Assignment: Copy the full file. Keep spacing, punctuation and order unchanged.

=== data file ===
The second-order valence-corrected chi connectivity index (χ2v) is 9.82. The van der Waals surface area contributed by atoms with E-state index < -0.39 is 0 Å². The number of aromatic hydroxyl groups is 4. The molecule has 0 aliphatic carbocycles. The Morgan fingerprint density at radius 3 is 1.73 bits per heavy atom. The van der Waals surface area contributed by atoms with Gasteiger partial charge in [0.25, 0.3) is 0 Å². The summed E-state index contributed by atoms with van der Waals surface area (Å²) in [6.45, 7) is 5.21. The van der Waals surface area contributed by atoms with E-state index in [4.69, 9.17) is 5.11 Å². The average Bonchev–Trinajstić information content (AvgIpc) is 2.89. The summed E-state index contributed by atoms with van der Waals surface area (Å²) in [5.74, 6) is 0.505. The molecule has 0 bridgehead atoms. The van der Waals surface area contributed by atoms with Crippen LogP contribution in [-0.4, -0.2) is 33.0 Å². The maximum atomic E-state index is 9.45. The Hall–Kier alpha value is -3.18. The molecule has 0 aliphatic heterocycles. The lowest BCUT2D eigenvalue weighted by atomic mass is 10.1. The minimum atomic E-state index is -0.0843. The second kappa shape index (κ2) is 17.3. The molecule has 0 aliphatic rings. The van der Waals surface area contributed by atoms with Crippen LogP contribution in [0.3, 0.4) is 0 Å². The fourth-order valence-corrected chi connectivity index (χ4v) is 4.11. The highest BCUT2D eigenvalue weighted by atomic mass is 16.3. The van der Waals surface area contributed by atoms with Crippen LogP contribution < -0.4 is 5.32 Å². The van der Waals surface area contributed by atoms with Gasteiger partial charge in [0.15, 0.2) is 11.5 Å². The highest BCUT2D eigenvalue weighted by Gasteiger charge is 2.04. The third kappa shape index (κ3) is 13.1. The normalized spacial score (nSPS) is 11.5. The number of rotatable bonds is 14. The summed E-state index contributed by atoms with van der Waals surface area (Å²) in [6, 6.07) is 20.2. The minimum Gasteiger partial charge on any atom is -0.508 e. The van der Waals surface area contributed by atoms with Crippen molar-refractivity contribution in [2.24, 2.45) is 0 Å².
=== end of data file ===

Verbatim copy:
The second-order valence-corrected chi connectivity index (χ2v) is 9.82. The van der Waals surface area contributed by atoms with E-state index < -0.39 is 0 Å². The number of aromatic hydroxyl groups is 4. The molecule has 0 aliphatic carbocycles. The Morgan fingerprint density at radius 3 is 1.73 bits per heavy atom. The van der Waals surface area contributed by atoms with Gasteiger partial charge in [0.25, 0.3) is 0 Å². The summed E-state index contributed by atoms with van der Waals surface area (Å²) in [6.45, 7) is 5.21. The van der Waals surface area contributed by atoms with E-state index in [4.69, 9.17) is 5.11 Å². The average Bonchev–Trinajstić information content (AvgIpc) is 2.89. The summed E-state index contributed by atoms with van der Waals surface area (Å²) in [5.74, 6) is 0.505. The molecule has 0 bridgehead atoms. The van der Waals surface area contributed by atoms with Crippen LogP contribution in [-0.4, -0.2) is 33.0 Å². The maximum atomic E-state index is 9.45. The Hall–Kier alpha value is -3.18. The molecule has 0 aliphatic heterocycles. The lowest BCUT2D eigenvalue weighted by atomic mass is 10.1. The minimum atomic E-state index is -0.0843. The second kappa shape index (κ2) is 17.3. The molecule has 0 aliphatic rings. The van der Waals surface area contributed by atoms with Crippen LogP contribution in [0.3, 0.4) is 0 Å². The fourth-order valence-corrected chi connectivity index (χ4v) is 4.11. The highest BCUT2D eigenvalue weighted by atomic mass is 16.3. The van der Waals surface area contributed by atoms with Crippen LogP contribution < -0.4 is 5.32 Å². The van der Waals surface area contributed by atoms with Gasteiger partial charge in [0.15, 0.2) is 11.5 Å². The highest BCUT2D eigenvalue weighted by Gasteiger charge is 2.04. The third kappa shape index (κ3) is 13.1. The normalized spacial score (nSPS) is 11.5. The number of rotatable bonds is 14. The summed E-state index contributed by atoms with van der Waals surface area (Å²) in [6, 6.07) is 20.2. The minimum Gasteiger partial charge on any atom is -0.508 e. The van der Waals surface area contributed by atoms with Crippen molar-refractivity contribution in [2.24, 2.45) is 0 Å².